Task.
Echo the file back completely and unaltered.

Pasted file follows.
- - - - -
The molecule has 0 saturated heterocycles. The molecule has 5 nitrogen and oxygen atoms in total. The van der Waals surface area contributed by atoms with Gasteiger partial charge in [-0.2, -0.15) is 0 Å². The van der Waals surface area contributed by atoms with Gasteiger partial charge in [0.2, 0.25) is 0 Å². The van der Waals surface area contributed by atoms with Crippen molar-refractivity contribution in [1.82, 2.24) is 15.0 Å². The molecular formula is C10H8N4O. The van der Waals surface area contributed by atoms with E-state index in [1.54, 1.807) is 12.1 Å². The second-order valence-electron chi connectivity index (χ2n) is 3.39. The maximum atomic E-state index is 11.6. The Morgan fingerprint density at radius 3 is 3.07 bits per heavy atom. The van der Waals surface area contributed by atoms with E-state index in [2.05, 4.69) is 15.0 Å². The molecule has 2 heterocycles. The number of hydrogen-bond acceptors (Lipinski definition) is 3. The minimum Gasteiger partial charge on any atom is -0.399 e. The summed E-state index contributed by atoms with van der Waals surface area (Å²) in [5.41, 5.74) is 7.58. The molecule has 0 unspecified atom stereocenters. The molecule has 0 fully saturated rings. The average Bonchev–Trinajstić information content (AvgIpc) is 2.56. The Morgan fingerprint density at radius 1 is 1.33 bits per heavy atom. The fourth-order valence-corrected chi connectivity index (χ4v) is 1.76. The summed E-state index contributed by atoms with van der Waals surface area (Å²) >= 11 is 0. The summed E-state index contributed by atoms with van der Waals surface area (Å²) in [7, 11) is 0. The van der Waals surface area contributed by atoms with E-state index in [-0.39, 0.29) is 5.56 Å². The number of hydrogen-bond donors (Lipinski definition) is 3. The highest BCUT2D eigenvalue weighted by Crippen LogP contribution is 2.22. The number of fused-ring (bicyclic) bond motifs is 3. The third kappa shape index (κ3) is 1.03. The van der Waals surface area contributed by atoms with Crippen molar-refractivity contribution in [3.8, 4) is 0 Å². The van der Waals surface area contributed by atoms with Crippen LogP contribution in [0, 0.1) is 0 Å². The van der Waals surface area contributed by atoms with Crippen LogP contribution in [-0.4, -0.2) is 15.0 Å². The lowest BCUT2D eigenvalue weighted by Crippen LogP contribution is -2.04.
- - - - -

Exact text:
The molecule has 0 saturated heterocycles. The molecule has 5 nitrogen and oxygen atoms in total. The van der Waals surface area contributed by atoms with Gasteiger partial charge in [-0.2, -0.15) is 0 Å². The van der Waals surface area contributed by atoms with Gasteiger partial charge in [0.2, 0.25) is 0 Å². The van der Waals surface area contributed by atoms with Crippen molar-refractivity contribution in [1.82, 2.24) is 15.0 Å². The molecular formula is C10H8N4O. The van der Waals surface area contributed by atoms with E-state index in [1.54, 1.807) is 12.1 Å². The second-order valence-electron chi connectivity index (χ2n) is 3.39. The maximum atomic E-state index is 11.6. The Morgan fingerprint density at radius 3 is 3.07 bits per heavy atom. The van der Waals surface area contributed by atoms with E-state index in [2.05, 4.69) is 15.0 Å². The molecule has 2 heterocycles. The number of hydrogen-bond acceptors (Lipinski definition) is 3. The minimum Gasteiger partial charge on any atom is -0.399 e. The summed E-state index contributed by atoms with van der Waals surface area (Å²) in [5.41, 5.74) is 7.58. The molecule has 0 unspecified atom stereocenters. The molecule has 0 fully saturated rings. The average Bonchev–Trinajstić information content (AvgIpc) is 2.56. The Morgan fingerprint density at radius 1 is 1.33 bits per heavy atom. The fourth-order valence-corrected chi connectivity index (χ4v) is 1.76. The summed E-state index contributed by atoms with van der Waals surface area (Å²) >= 11 is 0. The summed E-state index contributed by atoms with van der Waals surface area (Å²) in [7, 11) is 0. The van der Waals surface area contributed by atoms with E-state index in [-0.39, 0.29) is 5.56 Å². The number of hydrogen-bond donors (Lipinski definition) is 3. The highest BCUT2D eigenvalue weighted by Crippen LogP contribution is 2.22. The number of fused-ring (bicyclic) bond motifs is 3. The third kappa shape index (κ3) is 1.03. The van der Waals surface area contributed by atoms with Crippen molar-refractivity contribution in [3.8, 4) is 0 Å². The van der Waals surface area contributed by atoms with Crippen LogP contribution in [0, 0.1) is 0 Å². The van der Waals surface area contributed by atoms with Crippen LogP contribution in [-0.4, -0.2) is 15.0 Å². The lowest BCUT2D eigenvalue weighted by Crippen LogP contribution is -2.04.